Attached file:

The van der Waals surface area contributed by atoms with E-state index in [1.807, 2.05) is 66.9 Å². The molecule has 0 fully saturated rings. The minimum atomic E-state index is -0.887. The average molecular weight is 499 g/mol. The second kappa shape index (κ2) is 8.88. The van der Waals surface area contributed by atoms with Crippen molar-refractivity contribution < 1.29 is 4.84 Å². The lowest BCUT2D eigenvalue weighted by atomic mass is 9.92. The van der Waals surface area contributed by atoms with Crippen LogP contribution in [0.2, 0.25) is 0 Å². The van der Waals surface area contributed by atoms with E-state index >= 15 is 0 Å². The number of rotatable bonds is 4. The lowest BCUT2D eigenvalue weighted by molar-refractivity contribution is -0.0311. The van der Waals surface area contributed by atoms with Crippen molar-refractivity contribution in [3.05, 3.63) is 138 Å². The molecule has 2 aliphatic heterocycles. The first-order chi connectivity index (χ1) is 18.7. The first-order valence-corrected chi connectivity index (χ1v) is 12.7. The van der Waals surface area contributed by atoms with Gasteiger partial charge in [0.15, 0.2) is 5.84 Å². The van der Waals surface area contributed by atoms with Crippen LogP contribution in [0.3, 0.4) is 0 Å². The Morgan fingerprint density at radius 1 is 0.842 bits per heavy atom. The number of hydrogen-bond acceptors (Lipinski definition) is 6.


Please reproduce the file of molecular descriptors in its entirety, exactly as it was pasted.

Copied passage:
The van der Waals surface area contributed by atoms with E-state index in [1.807, 2.05) is 66.9 Å². The molecule has 0 fully saturated rings. The minimum atomic E-state index is -0.887. The average molecular weight is 499 g/mol. The second kappa shape index (κ2) is 8.88. The van der Waals surface area contributed by atoms with Crippen molar-refractivity contribution < 1.29 is 4.84 Å². The lowest BCUT2D eigenvalue weighted by atomic mass is 9.92. The van der Waals surface area contributed by atoms with Crippen LogP contribution in [0.2, 0.25) is 0 Å². The van der Waals surface area contributed by atoms with E-state index >= 15 is 0 Å². The number of rotatable bonds is 4. The lowest BCUT2D eigenvalue weighted by molar-refractivity contribution is -0.0311. The van der Waals surface area contributed by atoms with Crippen molar-refractivity contribution in [3.05, 3.63) is 138 Å². The molecule has 2 aliphatic heterocycles. The first-order chi connectivity index (χ1) is 18.7. The first-order valence-corrected chi connectivity index (χ1v) is 12.7. The van der Waals surface area contributed by atoms with Gasteiger partial charge in [0.15, 0.2) is 5.84 Å². The van der Waals surface area contributed by atoms with Crippen LogP contribution in [0.3, 0.4) is 0 Å². The Morgan fingerprint density at radius 1 is 0.842 bits per heavy atom. The number of hydrogen-bond acceptors (Lipinski definition) is 6.